Concerns raised over amount of abuse aimed at St Helens Council staff

From September 2018 to December 2019 there were 146 physical incidents, including those that were potentially deliberate to staff
From September 2018 to December 2019 there were 146 physical incidents, including those that were potentially deliberate to staff

St Helens Council staff are being increasingly targeted for abuse online, a council meeting has heard.


Around 3,000 employees are employed by the council, delivering a wide range of functions and duties to the public.

The council is currently reviewing its violence and aggression policy, which was last updated in December 2018, following concerns around inconsistency of how abuse is handled.

According to a new council report, some staff are unaware the policy even exists, with the incident report form inconsistently and infrequently completed.

The policy sets out how the council has a zero-tolerance approach to violence and aggression to staff, but over the previous 12-month period, there has been a “significant variance” reported in the scale and prevalence of abuse across services.

The report, which highlights the current scope of the abuse, was presented to the council’s overview and scrutiny commission this week.

“Although St Helens Council does not tolerate violence or aggression of any kind, whether by an employee, a manager a third-party or a member for the public, unfortunately unacceptable behaviour against our staff does continue to occur,” said Caroline Barlow, the council’s director for customer and digital.

She told councillors that from September 2018 and December 2019 there were 146 physical incidents, including those that were “potentially deliberate” to staff.

In addition, there were 39 reports of incidents that could have included violence and aggression to staff.

And according to the latest employee survey, 392 members of staff reported they have experienced “conflict” with service users over the last 12 months.

“Overall the most frequently reported occurrence of abuse across the services is verbal abuse,” Ms Barlow said.

“And there is also increasing evidence of social media targeting, inappropriate targeting of staff online.”

Despite this, Ms Barlow said the majority of staff do feel safe in the workplace, with 94 per cent saying they feel safe in the survey, while 5.8 per cent said they do not feel safe.

Ms Barlow added: “Violence and aggression at work has a very significant impact of the health and wellbeing of our staff and should not be tolerated. One incident is too many.”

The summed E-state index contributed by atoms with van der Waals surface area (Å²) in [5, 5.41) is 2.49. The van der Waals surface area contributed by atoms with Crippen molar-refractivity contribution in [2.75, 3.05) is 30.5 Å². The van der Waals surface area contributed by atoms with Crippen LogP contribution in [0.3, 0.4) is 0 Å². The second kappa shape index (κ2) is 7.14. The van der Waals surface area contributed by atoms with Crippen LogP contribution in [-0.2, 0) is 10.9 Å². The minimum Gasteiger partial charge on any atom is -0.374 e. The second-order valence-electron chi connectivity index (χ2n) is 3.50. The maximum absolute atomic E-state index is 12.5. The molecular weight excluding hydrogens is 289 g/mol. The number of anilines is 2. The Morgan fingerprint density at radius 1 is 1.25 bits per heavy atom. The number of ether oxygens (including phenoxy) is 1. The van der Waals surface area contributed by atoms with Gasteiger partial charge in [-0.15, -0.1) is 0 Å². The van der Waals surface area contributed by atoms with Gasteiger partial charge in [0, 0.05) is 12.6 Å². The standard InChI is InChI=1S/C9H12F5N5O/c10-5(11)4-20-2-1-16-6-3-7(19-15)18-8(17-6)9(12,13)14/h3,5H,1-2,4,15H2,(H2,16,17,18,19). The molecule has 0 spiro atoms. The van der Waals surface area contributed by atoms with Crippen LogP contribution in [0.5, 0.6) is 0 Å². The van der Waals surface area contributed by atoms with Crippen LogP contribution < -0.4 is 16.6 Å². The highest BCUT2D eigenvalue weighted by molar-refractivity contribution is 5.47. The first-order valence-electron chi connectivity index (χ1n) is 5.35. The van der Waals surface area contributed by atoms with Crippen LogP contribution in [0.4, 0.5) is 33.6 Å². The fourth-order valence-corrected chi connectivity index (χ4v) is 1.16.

Coun Andy Bowden, chairman of the commission, said he has personally seen instances of “inconsistent approaches” towards the treatment of staff and how that is handled.

The former cabinet member said he has seen examples where “vile abuse” has been directed at council staff only for the person directing the abuse to be given a warning about their behaviour.

Coun Bowden said he believes many incidents are not being reported due to an acceptance from staff that abuse is part of the job

Coun Bowden said: “I too have concerns about under-reporting and I’ve seen examples in the last week or so where abuse, the calling into question the honesty and professionalism of officers is met by those very officers with just a shrug of the shoulder, an acceptance that that is part of the job.

“It is not, it is not acceptable and should be dealt with accordingly.”

Independents councillor Donna Greaves, elected member for Rainhill, pointed out that the benchmark for what are acceptable levels of abuse is different between professions.

She said in some professions, a small amount of abuse is seen as “character building” and part of their “professional resilience”.

“It’s acceptable on a daily basis because it’s part of your resilience to demonstrate that you are capable to perform that role,” Coun Greaves said.

Ms Barlow said in certain services, staff are dealing with vulnerable people, often with medical conditions such as autism.

She added that there is a “big difference” between unintentional abuse and deliberate targeted abuse.

But Ms Barlow acknowledged there is a lack of consistency across the council around what is acceptable and what isn’t.

She said some staff members are tolerating behaviour they should not be.

In order to ensure meaningful, refreshed approach is fully implemented across all services and sites, a working group has now been established.

The group will review established practices for areas such as lone working as well as producing guidance for managers in responding to emerging issues such as targeting of staff on social media.

A further report will be brought to the overview and scrutiny commission once the working group has completed its programme of work to update on the findings and present its action plan.